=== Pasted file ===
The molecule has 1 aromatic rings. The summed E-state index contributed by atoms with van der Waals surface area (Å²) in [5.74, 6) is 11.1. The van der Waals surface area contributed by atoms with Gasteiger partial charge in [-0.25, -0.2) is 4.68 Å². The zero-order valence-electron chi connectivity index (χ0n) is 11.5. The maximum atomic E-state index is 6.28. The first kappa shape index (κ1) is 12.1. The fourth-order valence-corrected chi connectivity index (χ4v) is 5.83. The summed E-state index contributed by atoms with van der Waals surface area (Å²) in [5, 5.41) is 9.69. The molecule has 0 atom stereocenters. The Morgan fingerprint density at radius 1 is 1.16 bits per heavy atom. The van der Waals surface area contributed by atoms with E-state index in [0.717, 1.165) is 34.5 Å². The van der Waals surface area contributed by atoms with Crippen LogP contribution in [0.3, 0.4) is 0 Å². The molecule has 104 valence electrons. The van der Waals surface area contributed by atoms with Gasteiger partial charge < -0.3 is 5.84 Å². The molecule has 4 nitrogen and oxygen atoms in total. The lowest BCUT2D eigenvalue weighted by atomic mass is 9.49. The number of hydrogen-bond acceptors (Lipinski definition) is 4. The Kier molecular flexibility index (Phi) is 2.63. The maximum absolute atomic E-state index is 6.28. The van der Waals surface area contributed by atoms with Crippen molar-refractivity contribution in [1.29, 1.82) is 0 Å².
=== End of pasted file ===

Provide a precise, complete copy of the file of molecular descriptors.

The molecule has 1 aromatic rings. The summed E-state index contributed by atoms with van der Waals surface area (Å²) in [5.74, 6) is 11.1. The van der Waals surface area contributed by atoms with Gasteiger partial charge in [-0.25, -0.2) is 4.68 Å². The zero-order valence-electron chi connectivity index (χ0n) is 11.5. The maximum atomic E-state index is 6.28. The first kappa shape index (κ1) is 12.1. The fourth-order valence-corrected chi connectivity index (χ4v) is 5.83. The summed E-state index contributed by atoms with van der Waals surface area (Å²) in [5, 5.41) is 9.69. The molecule has 0 atom stereocenters. The Morgan fingerprint density at radius 1 is 1.16 bits per heavy atom. The van der Waals surface area contributed by atoms with E-state index in [0.717, 1.165) is 34.5 Å². The van der Waals surface area contributed by atoms with Crippen LogP contribution in [0.3, 0.4) is 0 Å². The molecule has 104 valence electrons. The van der Waals surface area contributed by atoms with Gasteiger partial charge < -0.3 is 5.84 Å². The molecule has 4 nitrogen and oxygen atoms in total. The lowest BCUT2D eigenvalue weighted by atomic mass is 9.49. The number of hydrogen-bond acceptors (Lipinski definition) is 4. The Kier molecular flexibility index (Phi) is 2.63. The maximum absolute atomic E-state index is 6.28. The van der Waals surface area contributed by atoms with Crippen molar-refractivity contribution in [1.29, 1.82) is 0 Å².